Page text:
Plans, Guidelines, and Proposals, Oh My!

As a planner, you’ll get to work on so many different types of projects. The cool part is that most of them will require you to collaborate with your (hopefully) great team of co-workers.

When I talk with students, I bring a large stack of documents to show the different types of projects I’ve worked on. This variety is one of the highlights of my job. For every long and in-depth project, there are a bunch of quick projects to keep things fresh. This allows me to jump between projects day-to-day, or throughout the day if I get stuck or need a break. Thankfully, every project has its own unique challenges, and the chance to explore unique and interesting solutions.

The types of projects I most commonly work on include:

  • Master Plans – Master Plans illustrate the vision for a defined area. It may be a large vacant site, an established but growing neighbourhood, a University campus, a waterfront Park – or, a combination of these. Depending on the study, and the scope of the project, a Master Plan will show a number of elements, including new streets, land uses, natural areas, parks and plazas, building locations, stormwater features (and any number of other elements depending on the project). As future development occurs, the municipality or institution will use the Master Plan to provide developers with a clear understanding of the expectations for their site. While developers may vary from the Master Plan for a number of reasons, the onus is on them to demonstrate that they satisfy the intent of the plan.
  • Mobility Hub Studies – Mobility Hub Studies are similar to Master Plans, but focus on areas where a number of modes of transit connect.* The goal of a Mobility Hub Study is to create a Master Plan for the transit station, and surrounding areas, that provides the most seamless integration between all the different modes of transportation. Mobility Hub Studies are often more difficult than typical Master Plans due to inherent physical constraints (i.e. rail corridors, fixed station facilities, noise berms, hydro corridors, etc.). In addition, these studies require consensus among a great number of competing interests including municipalities, various transit authorities, developers, and residents (to name a few).
  • Urban Design Guidelines – Urban Design Guidelines provide design directions that are (ideally) used by architects and developers when preparing a Development Application, and by City Planning staff when reviewing the application. The study area may range in scale from a single block or street, to an entire city. Or, they can focus on a specific aspect of design, such as laneway housing, heritage restoration, public realm (i.e. sidewalks, streets, etc.). Directions may include site planning (i.e. building location, landscaping, access and parking), built form (i.e. height, massing, materials), or both. Design Guidelines will generally have lots of fancy diagrams to make them easy to understand. While helpful, guidelines are not laws, and therefore it’s always preferred that key guidelines (height, setbacks, sidewalk widths) be incorporated into the Zoning Bylaw to give them greater standing.

The above studies are very in-depth, and can last anywhere from 9 months to multiple years depending on their complexity. Projects with a much quicker turn around include:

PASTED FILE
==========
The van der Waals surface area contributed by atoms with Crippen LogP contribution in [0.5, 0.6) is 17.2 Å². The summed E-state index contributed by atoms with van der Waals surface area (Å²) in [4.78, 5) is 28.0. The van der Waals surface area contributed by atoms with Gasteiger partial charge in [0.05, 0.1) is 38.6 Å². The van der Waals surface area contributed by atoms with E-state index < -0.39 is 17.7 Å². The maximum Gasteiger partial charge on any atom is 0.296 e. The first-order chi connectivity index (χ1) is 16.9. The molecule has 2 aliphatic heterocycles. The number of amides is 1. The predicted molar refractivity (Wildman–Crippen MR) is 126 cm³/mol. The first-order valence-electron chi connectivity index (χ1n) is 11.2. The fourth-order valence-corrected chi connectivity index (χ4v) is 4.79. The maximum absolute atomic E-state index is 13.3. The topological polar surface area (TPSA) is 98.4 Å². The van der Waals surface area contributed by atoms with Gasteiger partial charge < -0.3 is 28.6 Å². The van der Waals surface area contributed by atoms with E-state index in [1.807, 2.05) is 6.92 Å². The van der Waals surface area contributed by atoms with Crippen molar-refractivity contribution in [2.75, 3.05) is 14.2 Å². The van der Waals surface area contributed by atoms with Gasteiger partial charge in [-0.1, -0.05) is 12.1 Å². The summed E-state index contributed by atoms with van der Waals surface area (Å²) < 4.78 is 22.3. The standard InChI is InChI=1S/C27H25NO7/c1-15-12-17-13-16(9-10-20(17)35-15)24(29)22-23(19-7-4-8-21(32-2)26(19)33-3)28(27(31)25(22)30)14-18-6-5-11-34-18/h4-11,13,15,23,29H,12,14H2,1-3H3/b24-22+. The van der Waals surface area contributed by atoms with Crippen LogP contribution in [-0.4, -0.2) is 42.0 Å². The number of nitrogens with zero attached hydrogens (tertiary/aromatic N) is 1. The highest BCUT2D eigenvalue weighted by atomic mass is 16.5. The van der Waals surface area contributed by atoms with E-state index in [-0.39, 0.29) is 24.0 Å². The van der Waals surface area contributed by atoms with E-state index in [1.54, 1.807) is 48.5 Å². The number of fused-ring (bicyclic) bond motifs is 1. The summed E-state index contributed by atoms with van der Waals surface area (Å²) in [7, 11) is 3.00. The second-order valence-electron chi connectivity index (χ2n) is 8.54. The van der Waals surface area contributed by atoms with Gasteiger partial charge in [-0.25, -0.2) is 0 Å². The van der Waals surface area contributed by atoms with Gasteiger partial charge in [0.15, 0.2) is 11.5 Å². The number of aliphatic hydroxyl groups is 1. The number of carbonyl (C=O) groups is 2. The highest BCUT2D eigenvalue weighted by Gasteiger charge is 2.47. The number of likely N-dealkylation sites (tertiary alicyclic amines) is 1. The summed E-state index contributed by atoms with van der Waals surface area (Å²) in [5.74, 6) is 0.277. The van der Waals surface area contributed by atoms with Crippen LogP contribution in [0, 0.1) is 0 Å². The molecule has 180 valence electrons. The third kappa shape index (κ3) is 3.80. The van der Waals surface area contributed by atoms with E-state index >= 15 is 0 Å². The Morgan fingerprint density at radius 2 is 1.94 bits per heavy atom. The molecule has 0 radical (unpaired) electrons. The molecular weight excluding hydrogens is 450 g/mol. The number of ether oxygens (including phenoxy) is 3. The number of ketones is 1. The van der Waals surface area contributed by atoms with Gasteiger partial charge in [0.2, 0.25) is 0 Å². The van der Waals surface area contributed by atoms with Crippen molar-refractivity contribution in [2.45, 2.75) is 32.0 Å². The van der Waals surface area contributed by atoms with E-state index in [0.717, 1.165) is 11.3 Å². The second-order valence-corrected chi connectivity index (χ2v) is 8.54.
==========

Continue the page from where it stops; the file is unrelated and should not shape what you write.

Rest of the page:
• Peer Reviews – My favourite projects. When a municipality is struggling with a Development Application, they hire us to provide our professional opinion. We review drawings, and tell the applicant what they are doing wrong or right. This is usually done for a single site, but can range from a small commercial plaza to a 30-storey downtown building. Peer Reviews can be very challenging (and fun) when you find yourself up against major banks, fast food chains, etc. that are not fond of being told what to do. The beauty of a Peer Review is that it allows me to channel my knowledge at a micro-scale.
  • Planning and Design Rationales – Basically the opposite of a Peer Review, developers hire us to complete a Planning or Design Rationale in support of their development. This is required on large applications, and is most helpful when existing policies are out of date and don’t reflect the current context. Provided we agree with the proposed design, we’ll describe how (in our opinion) it fits with the surrounding context and represents good planning and design.
  • Proposals – Proposals never finish! The majority of our work comes from proposals, and we probably have five on the go at any given time. Potential clients will prepare an RFP (Request for Proposal) which outlines a project, and its requirements (some in much greater detail than others). We’ll then prepare a proposal which outlines our understanding of the issues, our approach, the members of our team, and a proposed timeline and budget. This proposal is scored against all others submitted, and we’re hopefully awarded the project. Proposals are very demanding and usually have a quick deadline which often require you to drop everything else when they come along.

That’s a quick overview of the projects I regularly work on. Within each of these, there’s also lots of variation. For example, a Master Plan for a beachfront Park is completely different than a Master Plan for a university campus, and may require you to learn about dunes, shoreline protection, etc. This is awesome, so dig in if the opportunity arises.

There can also be significant crossover between these documents. For example, many Master Plans have Urban Design Guidelines to ensure the vision is achieved. Similarly, design guidelines are often based on a previously completed Secondary Plan.

In next week’s post, I’ll break these projects down further and look at the typical components of a Planning study.

* Refer to Metrolinx’ The Big Move for a more complete description of a Mobility Hub.

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